The toll of football

I never watch CBS News Sunday Morning, but I stumbled across it this morning in time for a portion of a very nicely done report on the potential harms resulting from playing football. Sally Jenkins, one of the deans of American sports commentary, was among the primary interlocutors for the segment. She’s become a high-profile critic of the NFL in this regard.

Among the points of interest:

1) Jenkins was critical of the proposition that it is necessary for kids to start playing tackle football at an early age if they aspire eventually to an NFL career. She noted that Tom Brady didn’t start playing tackle football until high school. Archie Manning, father of Peyton and Eli, also agreed that tackle football could come later. His own boys, he said, didn’t start playing tackle until middle school and that flag football could establish a fine foundation for younger players to build on.

2)Mo Rocca, the segment correspondent, also interviewed Tony Dorsett, the 1976 Heisman Trophy winner and long-time star for the Dallas Cowboys. Dorsett is now 61 and has reported having significant memory loss and other symptoms associated with CTE. He told Rocca that he was convinced that team executives and the NFL knew about the risks of playing football, including the neurological risks, long before that became public knowledge. The Cowboys declined to comment, on the ground that no one who worked for the team when Dorsett was playing is still with the organization. The NFL also declined to comment, though it released a statement to CBS that it would be happy to discuss health and safety issues at any time (except this one, apparently). It’s worth noting that when Rocca asked Dorsett whether, if given the chance, he’d do it all over again, Dorsett said he would.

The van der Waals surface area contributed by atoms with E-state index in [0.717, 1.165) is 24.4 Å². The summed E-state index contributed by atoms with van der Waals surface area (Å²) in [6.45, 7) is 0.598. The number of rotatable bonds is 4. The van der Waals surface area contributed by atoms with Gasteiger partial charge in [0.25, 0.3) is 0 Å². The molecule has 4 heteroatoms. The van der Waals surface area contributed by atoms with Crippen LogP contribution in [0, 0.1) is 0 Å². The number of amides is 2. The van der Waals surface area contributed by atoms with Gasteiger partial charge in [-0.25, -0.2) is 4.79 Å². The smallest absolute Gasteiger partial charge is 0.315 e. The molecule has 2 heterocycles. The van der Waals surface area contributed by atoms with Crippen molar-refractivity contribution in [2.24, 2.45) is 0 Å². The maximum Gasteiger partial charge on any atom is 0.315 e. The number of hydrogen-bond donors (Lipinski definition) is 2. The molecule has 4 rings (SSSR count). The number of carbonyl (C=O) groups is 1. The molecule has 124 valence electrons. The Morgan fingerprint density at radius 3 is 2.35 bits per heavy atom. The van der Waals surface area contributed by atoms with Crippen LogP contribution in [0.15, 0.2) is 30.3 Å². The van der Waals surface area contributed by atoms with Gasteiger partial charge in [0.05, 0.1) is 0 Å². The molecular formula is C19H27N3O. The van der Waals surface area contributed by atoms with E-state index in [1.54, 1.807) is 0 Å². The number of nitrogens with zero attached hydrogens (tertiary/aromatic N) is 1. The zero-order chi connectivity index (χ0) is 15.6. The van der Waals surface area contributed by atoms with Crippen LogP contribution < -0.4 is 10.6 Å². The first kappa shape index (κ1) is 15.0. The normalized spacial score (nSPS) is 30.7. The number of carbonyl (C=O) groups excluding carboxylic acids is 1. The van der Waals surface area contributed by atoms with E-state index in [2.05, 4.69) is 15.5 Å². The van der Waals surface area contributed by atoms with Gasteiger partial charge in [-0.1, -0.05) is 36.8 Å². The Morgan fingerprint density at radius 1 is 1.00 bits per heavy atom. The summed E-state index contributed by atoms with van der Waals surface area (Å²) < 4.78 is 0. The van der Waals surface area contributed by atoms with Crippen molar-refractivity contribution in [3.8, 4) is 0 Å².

3)Jenkins specifically criticized the NFL because it only covers the health insurance of retired players up to five years after they finish their careers. Because the potential health effects often don’t become fully apparent until that window has closed, this amounts to buck-passing by the NFL onto the American taxpayer. Comparing CTE to black lung, Jenkins said there needed to be the equivalent of a Coal Act for football.

That act called for, among numerous other health and safety measures, called for:

“specific procedures for the development of improved mandatory health and safety standards, and provided compensation for miners who were totally and permanently disabled by the progressive respiratory disease caused by the inhalation of fine coal dust pneumoconiosis or “black lung“.

Jenkins noted that nothing scared NFL owners more than this sort of federal oversight.

The CBS piece didn’t touch on this, but the difference in union strength between football and baseball is germane here. Among the major emphases of MLBPA leadership has long been pension and retirement benefits. And the results have been remarkable. If you’ve been on a major league roster for even one day (that’s *day*, not year, not month, not week), you are guaranteed health insurance coverage for the rest of your life.* (The NBA Players’ Association announced last summer that it would, forthwith, provide health insurance to all living ex-players).

The gap here between football on the one hand, and baseball and now basketball on the other – especially given the differences in danger between the former and the latter two.

(*By the way, after 43 days in the major leagues – six weeks and a day – players qualify for the minimum lifetime pension benefit of $34,000 a year).

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